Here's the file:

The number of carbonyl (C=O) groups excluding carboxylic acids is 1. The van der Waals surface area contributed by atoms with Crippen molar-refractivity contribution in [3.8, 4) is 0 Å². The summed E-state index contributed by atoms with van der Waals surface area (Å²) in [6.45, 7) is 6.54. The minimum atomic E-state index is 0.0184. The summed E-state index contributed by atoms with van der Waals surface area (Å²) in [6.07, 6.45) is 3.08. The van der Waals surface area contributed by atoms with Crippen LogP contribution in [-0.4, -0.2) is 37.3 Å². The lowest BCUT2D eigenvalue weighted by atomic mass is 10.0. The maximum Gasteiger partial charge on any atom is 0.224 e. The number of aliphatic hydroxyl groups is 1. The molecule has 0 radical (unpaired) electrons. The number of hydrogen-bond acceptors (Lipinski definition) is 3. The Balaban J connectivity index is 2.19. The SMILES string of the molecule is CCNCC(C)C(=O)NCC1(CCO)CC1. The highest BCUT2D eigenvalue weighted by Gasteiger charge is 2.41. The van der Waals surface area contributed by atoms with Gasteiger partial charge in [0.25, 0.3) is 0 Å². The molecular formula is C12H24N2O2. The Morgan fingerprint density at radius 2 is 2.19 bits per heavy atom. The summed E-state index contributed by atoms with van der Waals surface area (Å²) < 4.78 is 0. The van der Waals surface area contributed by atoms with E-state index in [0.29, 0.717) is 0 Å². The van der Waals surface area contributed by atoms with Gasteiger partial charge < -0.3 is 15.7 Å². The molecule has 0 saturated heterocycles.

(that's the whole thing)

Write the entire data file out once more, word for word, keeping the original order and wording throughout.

The number of carbonyl (C=O) groups excluding carboxylic acids is 1. The van der Waals surface area contributed by atoms with Crippen molar-refractivity contribution in [3.8, 4) is 0 Å². The summed E-state index contributed by atoms with van der Waals surface area (Å²) in [6.45, 7) is 6.54. The minimum atomic E-state index is 0.0184. The summed E-state index contributed by atoms with van der Waals surface area (Å²) in [6.07, 6.45) is 3.08. The van der Waals surface area contributed by atoms with Crippen LogP contribution in [-0.4, -0.2) is 37.3 Å². The lowest BCUT2D eigenvalue weighted by atomic mass is 10.0. The maximum Gasteiger partial charge on any atom is 0.224 e. The number of aliphatic hydroxyl groups is 1. The molecule has 0 radical (unpaired) electrons. The number of hydrogen-bond acceptors (Lipinski definition) is 3. The Balaban J connectivity index is 2.19. The SMILES string of the molecule is CCNCC(C)C(=O)NCC1(CCO)CC1. The highest BCUT2D eigenvalue weighted by Gasteiger charge is 2.41. The van der Waals surface area contributed by atoms with Gasteiger partial charge in [0.25, 0.3) is 0 Å². The molecular formula is C12H24N2O2. The Morgan fingerprint density at radius 2 is 2.19 bits per heavy atom. The summed E-state index contributed by atoms with van der Waals surface area (Å²) < 4.78 is 0. The van der Waals surface area contributed by atoms with E-state index in [0.29, 0.717) is 0 Å². The van der Waals surface area contributed by atoms with Gasteiger partial charge < -0.3 is 15.7 Å². The molecule has 0 saturated heterocycles.